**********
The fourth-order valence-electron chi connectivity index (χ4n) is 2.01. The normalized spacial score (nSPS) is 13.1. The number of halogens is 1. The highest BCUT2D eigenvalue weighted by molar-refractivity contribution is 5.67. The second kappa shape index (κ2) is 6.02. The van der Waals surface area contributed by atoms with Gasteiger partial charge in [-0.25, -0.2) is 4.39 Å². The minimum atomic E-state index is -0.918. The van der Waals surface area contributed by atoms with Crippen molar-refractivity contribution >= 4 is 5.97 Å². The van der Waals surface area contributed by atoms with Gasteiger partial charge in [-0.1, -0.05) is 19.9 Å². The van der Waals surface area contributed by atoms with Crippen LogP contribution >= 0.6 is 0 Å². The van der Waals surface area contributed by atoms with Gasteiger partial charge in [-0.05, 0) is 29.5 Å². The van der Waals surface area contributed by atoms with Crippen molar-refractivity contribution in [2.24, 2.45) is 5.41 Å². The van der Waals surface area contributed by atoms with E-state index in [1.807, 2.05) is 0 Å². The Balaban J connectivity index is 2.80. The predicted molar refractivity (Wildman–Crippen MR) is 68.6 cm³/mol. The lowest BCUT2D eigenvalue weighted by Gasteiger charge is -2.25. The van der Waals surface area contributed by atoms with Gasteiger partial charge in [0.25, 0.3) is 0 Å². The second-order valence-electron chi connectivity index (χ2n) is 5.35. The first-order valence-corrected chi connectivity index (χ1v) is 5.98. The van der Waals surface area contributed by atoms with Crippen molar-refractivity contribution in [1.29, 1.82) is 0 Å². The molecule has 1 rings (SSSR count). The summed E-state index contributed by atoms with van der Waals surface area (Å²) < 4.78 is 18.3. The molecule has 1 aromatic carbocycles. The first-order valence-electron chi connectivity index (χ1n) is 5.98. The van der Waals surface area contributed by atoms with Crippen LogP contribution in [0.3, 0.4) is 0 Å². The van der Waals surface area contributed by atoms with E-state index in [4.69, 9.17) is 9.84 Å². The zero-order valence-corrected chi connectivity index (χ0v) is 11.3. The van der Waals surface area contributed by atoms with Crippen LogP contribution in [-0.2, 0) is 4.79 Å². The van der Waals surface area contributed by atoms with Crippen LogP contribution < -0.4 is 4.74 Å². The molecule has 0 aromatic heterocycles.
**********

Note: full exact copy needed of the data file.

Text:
The fourth-order valence-electron chi connectivity index (χ4n) is 2.01. The normalized spacial score (nSPS) is 13.1. The number of halogens is 1. The highest BCUT2D eigenvalue weighted by molar-refractivity contribution is 5.67. The second kappa shape index (κ2) is 6.02. The van der Waals surface area contributed by atoms with Gasteiger partial charge in [-0.25, -0.2) is 4.39 Å². The minimum atomic E-state index is -0.918. The van der Waals surface area contributed by atoms with Crippen molar-refractivity contribution >= 4 is 5.97 Å². The van der Waals surface area contributed by atoms with Gasteiger partial charge in [-0.1, -0.05) is 19.9 Å². The van der Waals surface area contributed by atoms with Crippen LogP contribution >= 0.6 is 0 Å². The van der Waals surface area contributed by atoms with Gasteiger partial charge in [-0.05, 0) is 29.5 Å². The van der Waals surface area contributed by atoms with Crippen molar-refractivity contribution in [2.24, 2.45) is 5.41 Å². The van der Waals surface area contributed by atoms with E-state index in [1.807, 2.05) is 0 Å². The Balaban J connectivity index is 2.80. The predicted molar refractivity (Wildman–Crippen MR) is 68.6 cm³/mol. The lowest BCUT2D eigenvalue weighted by Gasteiger charge is -2.25. The van der Waals surface area contributed by atoms with Gasteiger partial charge in [0.25, 0.3) is 0 Å². The second-order valence-electron chi connectivity index (χ2n) is 5.35. The first-order valence-corrected chi connectivity index (χ1v) is 5.98. The van der Waals surface area contributed by atoms with Crippen molar-refractivity contribution in [1.29, 1.82) is 0 Å². The molecule has 1 rings (SSSR count). The summed E-state index contributed by atoms with van der Waals surface area (Å²) < 4.78 is 18.3. The molecule has 1 aromatic carbocycles. The first-order valence-electron chi connectivity index (χ1n) is 5.98. The van der Waals surface area contributed by atoms with Crippen LogP contribution in [0.3, 0.4) is 0 Å². The van der Waals surface area contributed by atoms with E-state index in [4.69, 9.17) is 9.84 Å². The zero-order valence-corrected chi connectivity index (χ0v) is 11.3. The van der Waals surface area contributed by atoms with Crippen LogP contribution in [-0.2, 0) is 4.79 Å². The van der Waals surface area contributed by atoms with Crippen LogP contribution < -0.4 is 4.74 Å². The molecule has 0 aromatic heterocycles.